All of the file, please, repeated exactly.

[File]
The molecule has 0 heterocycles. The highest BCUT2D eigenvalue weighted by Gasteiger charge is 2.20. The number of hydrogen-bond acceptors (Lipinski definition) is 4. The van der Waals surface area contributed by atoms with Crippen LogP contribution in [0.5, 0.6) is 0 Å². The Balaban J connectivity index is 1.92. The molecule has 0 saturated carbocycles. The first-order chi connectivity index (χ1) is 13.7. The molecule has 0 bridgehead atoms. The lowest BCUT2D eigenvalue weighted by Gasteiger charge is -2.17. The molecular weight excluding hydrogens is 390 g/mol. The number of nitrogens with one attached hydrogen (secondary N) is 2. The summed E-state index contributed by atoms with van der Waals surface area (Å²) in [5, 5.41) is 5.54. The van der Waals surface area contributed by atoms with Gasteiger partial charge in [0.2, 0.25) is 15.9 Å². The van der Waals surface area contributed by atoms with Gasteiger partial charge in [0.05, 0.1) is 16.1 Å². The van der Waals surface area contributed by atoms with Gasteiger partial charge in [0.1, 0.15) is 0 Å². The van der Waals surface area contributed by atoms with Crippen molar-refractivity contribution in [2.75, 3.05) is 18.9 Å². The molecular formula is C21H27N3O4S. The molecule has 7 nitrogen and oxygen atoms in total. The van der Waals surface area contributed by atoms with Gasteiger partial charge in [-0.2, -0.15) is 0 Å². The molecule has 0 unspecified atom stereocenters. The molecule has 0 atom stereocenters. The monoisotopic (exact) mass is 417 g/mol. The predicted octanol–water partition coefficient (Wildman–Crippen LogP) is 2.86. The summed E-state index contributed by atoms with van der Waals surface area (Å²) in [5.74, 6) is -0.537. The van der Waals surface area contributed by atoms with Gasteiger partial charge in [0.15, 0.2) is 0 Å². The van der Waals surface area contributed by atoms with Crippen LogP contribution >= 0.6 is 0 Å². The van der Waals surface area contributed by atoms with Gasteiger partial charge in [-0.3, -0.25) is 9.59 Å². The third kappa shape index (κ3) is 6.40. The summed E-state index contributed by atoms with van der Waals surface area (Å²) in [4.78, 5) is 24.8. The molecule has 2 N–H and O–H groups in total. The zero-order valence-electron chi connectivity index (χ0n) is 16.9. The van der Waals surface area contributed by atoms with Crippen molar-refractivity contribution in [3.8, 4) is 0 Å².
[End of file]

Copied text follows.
The molecule has 0 heterocycles. The highest BCUT2D eigenvalue weighted by Gasteiger charge is 2.20. The number of hydrogen-bond acceptors (Lipinski definition) is 4. The van der Waals surface area contributed by atoms with Crippen LogP contribution in [0.5, 0.6) is 0 Å². The Balaban J connectivity index is 1.92. The molecule has 0 saturated carbocycles. The first-order chi connectivity index (χ1) is 13.7. The molecule has 0 bridgehead atoms. The lowest BCUT2D eigenvalue weighted by Gasteiger charge is -2.17. The molecular weight excluding hydrogens is 390 g/mol. The number of nitrogens with one attached hydrogen (secondary N) is 2. The summed E-state index contributed by atoms with van der Waals surface area (Å²) in [5, 5.41) is 5.54. The van der Waals surface area contributed by atoms with Gasteiger partial charge in [0.2, 0.25) is 15.9 Å². The van der Waals surface area contributed by atoms with Gasteiger partial charge in [0.05, 0.1) is 16.1 Å². The van der Waals surface area contributed by atoms with Gasteiger partial charge in [0.1, 0.15) is 0 Å². The van der Waals surface area contributed by atoms with Crippen molar-refractivity contribution in [2.75, 3.05) is 18.9 Å². The molecular formula is C21H27N3O4S. The molecule has 7 nitrogen and oxygen atoms in total. The van der Waals surface area contributed by atoms with Gasteiger partial charge in [-0.2, -0.15) is 0 Å². The molecule has 0 unspecified atom stereocenters. The molecule has 0 atom stereocenters. The monoisotopic (exact) mass is 417 g/mol. The predicted octanol–water partition coefficient (Wildman–Crippen LogP) is 2.86. The summed E-state index contributed by atoms with van der Waals surface area (Å²) in [5.74, 6) is -0.537. The van der Waals surface area contributed by atoms with Gasteiger partial charge in [0.15, 0.2) is 0 Å². The van der Waals surface area contributed by atoms with Crippen LogP contribution >= 0.6 is 0 Å². The van der Waals surface area contributed by atoms with Gasteiger partial charge in [-0.3, -0.25) is 9.59 Å². The third kappa shape index (κ3) is 6.40. The summed E-state index contributed by atoms with van der Waals surface area (Å²) in [4.78, 5) is 24.8. The molecule has 2 N–H and O–H groups in total. The zero-order valence-electron chi connectivity index (χ0n) is 16.9. The van der Waals surface area contributed by atoms with Crippen molar-refractivity contribution in [3.8, 4) is 0 Å².